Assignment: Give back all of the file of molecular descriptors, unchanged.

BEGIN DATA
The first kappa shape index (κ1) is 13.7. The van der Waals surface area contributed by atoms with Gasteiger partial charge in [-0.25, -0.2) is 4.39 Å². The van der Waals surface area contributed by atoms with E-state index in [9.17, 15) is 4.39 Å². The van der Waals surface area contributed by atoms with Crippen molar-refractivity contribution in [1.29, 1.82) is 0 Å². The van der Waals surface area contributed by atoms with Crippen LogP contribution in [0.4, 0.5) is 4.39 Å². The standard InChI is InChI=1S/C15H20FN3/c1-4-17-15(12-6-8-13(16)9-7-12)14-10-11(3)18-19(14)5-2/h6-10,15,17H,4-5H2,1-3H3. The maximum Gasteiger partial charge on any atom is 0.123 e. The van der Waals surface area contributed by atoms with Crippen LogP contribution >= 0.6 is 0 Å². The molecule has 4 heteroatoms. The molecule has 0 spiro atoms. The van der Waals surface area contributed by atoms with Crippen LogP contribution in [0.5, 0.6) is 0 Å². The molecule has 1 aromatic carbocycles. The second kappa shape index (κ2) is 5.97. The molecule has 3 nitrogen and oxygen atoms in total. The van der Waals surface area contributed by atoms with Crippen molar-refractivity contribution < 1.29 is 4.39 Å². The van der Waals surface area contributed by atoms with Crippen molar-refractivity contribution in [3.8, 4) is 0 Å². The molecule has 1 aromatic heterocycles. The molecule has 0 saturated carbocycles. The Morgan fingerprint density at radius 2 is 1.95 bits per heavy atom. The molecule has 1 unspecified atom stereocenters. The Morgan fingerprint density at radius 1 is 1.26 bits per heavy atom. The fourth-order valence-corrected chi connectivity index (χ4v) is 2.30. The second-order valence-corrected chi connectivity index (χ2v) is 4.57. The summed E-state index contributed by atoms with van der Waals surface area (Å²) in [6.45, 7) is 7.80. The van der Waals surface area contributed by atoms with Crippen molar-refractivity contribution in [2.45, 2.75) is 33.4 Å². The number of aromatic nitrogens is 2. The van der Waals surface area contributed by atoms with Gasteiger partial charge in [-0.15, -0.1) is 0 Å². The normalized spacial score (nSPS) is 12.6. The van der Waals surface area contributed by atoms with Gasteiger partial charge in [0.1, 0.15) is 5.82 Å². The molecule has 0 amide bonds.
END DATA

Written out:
The first kappa shape index (κ1) is 13.7. The van der Waals surface area contributed by atoms with Gasteiger partial charge in [-0.25, -0.2) is 4.39 Å². The van der Waals surface area contributed by atoms with E-state index in [9.17, 15) is 4.39 Å². The van der Waals surface area contributed by atoms with Crippen molar-refractivity contribution in [1.29, 1.82) is 0 Å². The van der Waals surface area contributed by atoms with Crippen LogP contribution in [0.4, 0.5) is 4.39 Å². The standard InChI is InChI=1S/C15H20FN3/c1-4-17-15(12-6-8-13(16)9-7-12)14-10-11(3)18-19(14)5-2/h6-10,15,17H,4-5H2,1-3H3. The maximum Gasteiger partial charge on any atom is 0.123 e. The van der Waals surface area contributed by atoms with Crippen LogP contribution >= 0.6 is 0 Å². The molecule has 4 heteroatoms. The molecule has 0 spiro atoms. The van der Waals surface area contributed by atoms with Crippen LogP contribution in [0.5, 0.6) is 0 Å². The molecule has 1 aromatic carbocycles. The second kappa shape index (κ2) is 5.97. The molecule has 3 nitrogen and oxygen atoms in total. The van der Waals surface area contributed by atoms with Crippen molar-refractivity contribution < 1.29 is 4.39 Å². The van der Waals surface area contributed by atoms with Crippen molar-refractivity contribution in [3.8, 4) is 0 Å². The molecule has 1 aromatic heterocycles. The molecule has 0 saturated carbocycles. The Morgan fingerprint density at radius 2 is 1.95 bits per heavy atom. The molecule has 1 unspecified atom stereocenters. The Morgan fingerprint density at radius 1 is 1.26 bits per heavy atom. The fourth-order valence-corrected chi connectivity index (χ4v) is 2.30. The second-order valence-corrected chi connectivity index (χ2v) is 4.57. The summed E-state index contributed by atoms with van der Waals surface area (Å²) in [6.45, 7) is 7.80. The van der Waals surface area contributed by atoms with Crippen molar-refractivity contribution in [2.45, 2.75) is 33.4 Å². The number of aromatic nitrogens is 2. The van der Waals surface area contributed by atoms with Gasteiger partial charge in [-0.15, -0.1) is 0 Å². The normalized spacial score (nSPS) is 12.6. The van der Waals surface area contributed by atoms with Gasteiger partial charge in [0.1, 0.15) is 5.82 Å². The molecule has 0 amide bonds.